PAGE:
}
    return true;
}
Something like that (it isn't tested).

#9 Aardvajk   Crossbones+   -  Reputation: 6189

Like
2Likes
Like

Posted 06 September 2011 - 11:55 AM

Just for future reference, from your first code, this doesn't work the way you think:

if(ch == 'v' || 't'||'f'||'/')

In english, it means: if ch equals v or if t isn't zero or if f isn't zero or if / isn't zero. Since none of the latter three are zero, the condition will always be true.

if(ch == 'v' || ch == 't' || ch == 'f' || ch == '/')

would be correct.

 else if(c == 'v')
    {
        if(stream.peek() == 't')
        {
            TexPoint texture;
            if((stream >> texture.u >> texture.v) && (stream >> std::ws) && stream.eof())

Sorry if having a senior moment, ripoff, but would you not need to consume that 't' after the peek before reading the first number?

#10 rip-off   Moderators   -  Reputation: 8726

Like
0Likes
Like

Posted 06 September 2011 - 12:51 PM

Yup, you would. As I said, untested. One could use pulpfist's suggestion of reading the first token into a string rather than peeking.

#11 xXDreamXx   Members   -  Reputation: 114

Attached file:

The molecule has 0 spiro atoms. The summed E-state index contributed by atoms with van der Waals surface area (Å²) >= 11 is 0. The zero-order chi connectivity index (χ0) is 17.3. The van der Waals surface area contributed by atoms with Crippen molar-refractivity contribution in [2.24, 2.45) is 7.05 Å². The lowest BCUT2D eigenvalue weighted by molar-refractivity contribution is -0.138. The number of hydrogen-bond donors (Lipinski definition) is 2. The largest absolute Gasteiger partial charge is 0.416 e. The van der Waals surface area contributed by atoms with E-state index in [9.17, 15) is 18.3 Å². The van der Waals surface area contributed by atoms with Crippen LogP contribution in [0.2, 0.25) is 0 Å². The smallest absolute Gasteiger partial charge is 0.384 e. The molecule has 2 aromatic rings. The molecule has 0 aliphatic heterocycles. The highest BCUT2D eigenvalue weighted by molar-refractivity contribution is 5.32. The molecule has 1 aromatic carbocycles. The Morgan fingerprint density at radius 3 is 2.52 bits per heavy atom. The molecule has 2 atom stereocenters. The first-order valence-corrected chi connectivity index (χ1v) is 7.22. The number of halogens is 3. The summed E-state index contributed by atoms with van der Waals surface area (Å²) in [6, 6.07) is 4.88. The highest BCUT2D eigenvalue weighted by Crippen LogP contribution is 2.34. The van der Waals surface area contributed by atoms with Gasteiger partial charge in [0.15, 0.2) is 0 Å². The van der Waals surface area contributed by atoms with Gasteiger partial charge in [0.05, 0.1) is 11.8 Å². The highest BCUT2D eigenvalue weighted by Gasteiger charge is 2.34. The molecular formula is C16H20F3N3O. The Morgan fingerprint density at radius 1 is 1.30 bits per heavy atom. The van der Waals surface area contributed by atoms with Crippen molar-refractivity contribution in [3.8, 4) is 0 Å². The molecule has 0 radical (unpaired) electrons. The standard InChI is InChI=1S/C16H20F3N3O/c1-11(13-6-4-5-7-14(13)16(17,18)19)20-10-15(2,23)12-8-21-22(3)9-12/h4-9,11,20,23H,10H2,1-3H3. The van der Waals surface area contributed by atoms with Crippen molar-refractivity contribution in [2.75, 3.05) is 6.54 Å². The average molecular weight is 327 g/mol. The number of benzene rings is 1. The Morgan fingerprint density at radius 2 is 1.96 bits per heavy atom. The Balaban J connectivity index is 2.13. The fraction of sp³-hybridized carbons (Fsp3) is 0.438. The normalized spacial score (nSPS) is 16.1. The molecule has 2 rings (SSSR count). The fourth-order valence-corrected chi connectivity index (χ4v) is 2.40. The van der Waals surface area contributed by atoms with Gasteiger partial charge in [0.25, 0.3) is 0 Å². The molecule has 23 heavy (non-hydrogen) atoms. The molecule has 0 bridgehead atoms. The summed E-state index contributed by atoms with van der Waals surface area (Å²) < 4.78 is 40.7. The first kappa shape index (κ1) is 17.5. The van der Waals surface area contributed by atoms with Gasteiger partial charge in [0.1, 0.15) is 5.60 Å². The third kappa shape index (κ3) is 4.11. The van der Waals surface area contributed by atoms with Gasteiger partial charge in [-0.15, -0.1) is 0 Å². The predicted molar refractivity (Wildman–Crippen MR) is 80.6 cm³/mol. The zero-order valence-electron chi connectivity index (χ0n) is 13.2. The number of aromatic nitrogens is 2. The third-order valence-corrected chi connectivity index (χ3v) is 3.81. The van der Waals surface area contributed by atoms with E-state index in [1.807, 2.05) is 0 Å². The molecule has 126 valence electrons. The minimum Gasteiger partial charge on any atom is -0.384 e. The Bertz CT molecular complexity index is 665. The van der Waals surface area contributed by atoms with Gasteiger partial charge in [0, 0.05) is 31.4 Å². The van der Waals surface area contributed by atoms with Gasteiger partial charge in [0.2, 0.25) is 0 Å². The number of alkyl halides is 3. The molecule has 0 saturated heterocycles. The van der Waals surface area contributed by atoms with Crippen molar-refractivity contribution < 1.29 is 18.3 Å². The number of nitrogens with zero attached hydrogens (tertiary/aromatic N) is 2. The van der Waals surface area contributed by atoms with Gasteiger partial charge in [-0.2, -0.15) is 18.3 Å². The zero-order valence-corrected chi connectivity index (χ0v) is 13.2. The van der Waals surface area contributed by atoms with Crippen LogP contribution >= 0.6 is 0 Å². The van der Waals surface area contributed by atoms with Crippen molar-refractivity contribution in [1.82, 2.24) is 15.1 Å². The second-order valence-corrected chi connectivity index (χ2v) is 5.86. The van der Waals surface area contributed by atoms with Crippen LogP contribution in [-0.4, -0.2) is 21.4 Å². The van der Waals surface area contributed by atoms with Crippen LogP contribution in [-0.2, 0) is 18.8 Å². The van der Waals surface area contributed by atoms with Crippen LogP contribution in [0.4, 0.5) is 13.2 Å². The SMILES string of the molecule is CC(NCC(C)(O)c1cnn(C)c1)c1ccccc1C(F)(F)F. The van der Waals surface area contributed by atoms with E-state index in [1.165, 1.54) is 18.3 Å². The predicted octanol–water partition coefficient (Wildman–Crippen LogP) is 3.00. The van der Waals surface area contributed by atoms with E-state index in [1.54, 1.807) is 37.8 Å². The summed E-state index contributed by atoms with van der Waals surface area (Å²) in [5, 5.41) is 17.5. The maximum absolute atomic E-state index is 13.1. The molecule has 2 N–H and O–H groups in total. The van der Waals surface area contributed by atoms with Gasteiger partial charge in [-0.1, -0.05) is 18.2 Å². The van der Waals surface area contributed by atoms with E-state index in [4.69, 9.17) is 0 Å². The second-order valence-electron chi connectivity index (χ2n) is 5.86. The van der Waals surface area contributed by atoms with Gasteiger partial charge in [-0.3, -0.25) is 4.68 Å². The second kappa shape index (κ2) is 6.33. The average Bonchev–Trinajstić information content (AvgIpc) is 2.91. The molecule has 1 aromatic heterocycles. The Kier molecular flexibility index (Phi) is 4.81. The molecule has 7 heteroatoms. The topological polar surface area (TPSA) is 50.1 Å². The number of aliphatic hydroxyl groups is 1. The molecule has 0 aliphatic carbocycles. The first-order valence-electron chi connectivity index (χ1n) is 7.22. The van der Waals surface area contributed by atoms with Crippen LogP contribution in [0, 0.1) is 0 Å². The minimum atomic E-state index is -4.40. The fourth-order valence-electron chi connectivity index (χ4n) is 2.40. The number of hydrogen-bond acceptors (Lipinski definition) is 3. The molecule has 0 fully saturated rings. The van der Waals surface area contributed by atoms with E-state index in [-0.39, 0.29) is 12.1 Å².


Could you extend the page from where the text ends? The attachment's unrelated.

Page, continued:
Like
0Likes
Like

Posted 06 September 2011 - 07:32 PM

Cube OBJ JPEG.jpg

Here is a small example of how you could get started parsing the file.
I have to admit, its going to be more than 10 lines lol.
Note that this example is far from finished.
[source lang="cpp"]void readFile(){ ifstream inFile("cube.obj"); // Create and open file if (!inFile.is_open()) { cout << "Unable to open file" << endl; exit(1); } string line, item, lib; float x, y, z; while(getline(inFile, line)) // Continue to read the next line until the end of file { stringstream ss(line); // Create a new stringstream and fill it with the line if(!(ss >> item)) // Extract the first item. If there is no items left, this expression will be false and we continue to read the next line. continue; if(item == "#") continue; // We found a comment. Continue to read the next line. else if(item == "v") { ss >> x >> y >> z; // Extract and convert the next three items from the stream cout << "We found a v: " << x << " " << y << " " << z << endl; } else if(item == "vt") { ss >> x >> y; // Extract and convert the next two items from the stream cout << "We found a vt: " << x << " " << y << endl; } else if(item == "mtllib") { ss >> lib; // Extract the next item from the stream cout << "We found a mtllib: " << lib << endl; } // And so on... }}[/source]